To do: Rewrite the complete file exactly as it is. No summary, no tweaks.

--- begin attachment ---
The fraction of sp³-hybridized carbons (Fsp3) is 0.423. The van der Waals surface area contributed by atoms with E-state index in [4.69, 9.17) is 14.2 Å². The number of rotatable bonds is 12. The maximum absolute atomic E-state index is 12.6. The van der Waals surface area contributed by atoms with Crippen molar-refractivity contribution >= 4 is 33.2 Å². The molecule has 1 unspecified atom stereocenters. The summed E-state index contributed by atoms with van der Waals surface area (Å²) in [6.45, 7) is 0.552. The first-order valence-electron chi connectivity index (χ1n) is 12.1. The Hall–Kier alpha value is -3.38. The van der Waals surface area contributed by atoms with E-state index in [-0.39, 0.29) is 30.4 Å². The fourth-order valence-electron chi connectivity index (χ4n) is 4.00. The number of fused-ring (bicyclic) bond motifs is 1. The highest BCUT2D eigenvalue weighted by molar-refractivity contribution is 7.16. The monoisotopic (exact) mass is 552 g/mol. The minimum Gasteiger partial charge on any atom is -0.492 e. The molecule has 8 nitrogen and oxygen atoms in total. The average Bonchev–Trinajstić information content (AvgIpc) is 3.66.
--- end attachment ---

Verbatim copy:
The fraction of sp³-hybridized carbons (Fsp3) is 0.423. The van der Waals surface area contributed by atoms with E-state index in [4.69, 9.17) is 14.2 Å². The number of rotatable bonds is 12. The maximum absolute atomic E-state index is 12.6. The van der Waals surface area contributed by atoms with Crippen molar-refractivity contribution >= 4 is 33.2 Å². The molecule has 1 unspecified atom stereocenters. The summed E-state index contributed by atoms with van der Waals surface area (Å²) in [6.45, 7) is 0.552. The first-order valence-electron chi connectivity index (χ1n) is 12.1. The Hall–Kier alpha value is -3.38. The van der Waals surface area contributed by atoms with E-state index in [-0.39, 0.29) is 30.4 Å². The fourth-order valence-electron chi connectivity index (χ4n) is 4.00. The number of fused-ring (bicyclic) bond motifs is 1. The highest BCUT2D eigenvalue weighted by molar-refractivity contribution is 7.16. The monoisotopic (exact) mass is 552 g/mol. The minimum Gasteiger partial charge on any atom is -0.492 e. The molecule has 8 nitrogen and oxygen atoms in total. The average Bonchev–Trinajstić information content (AvgIpc) is 3.66.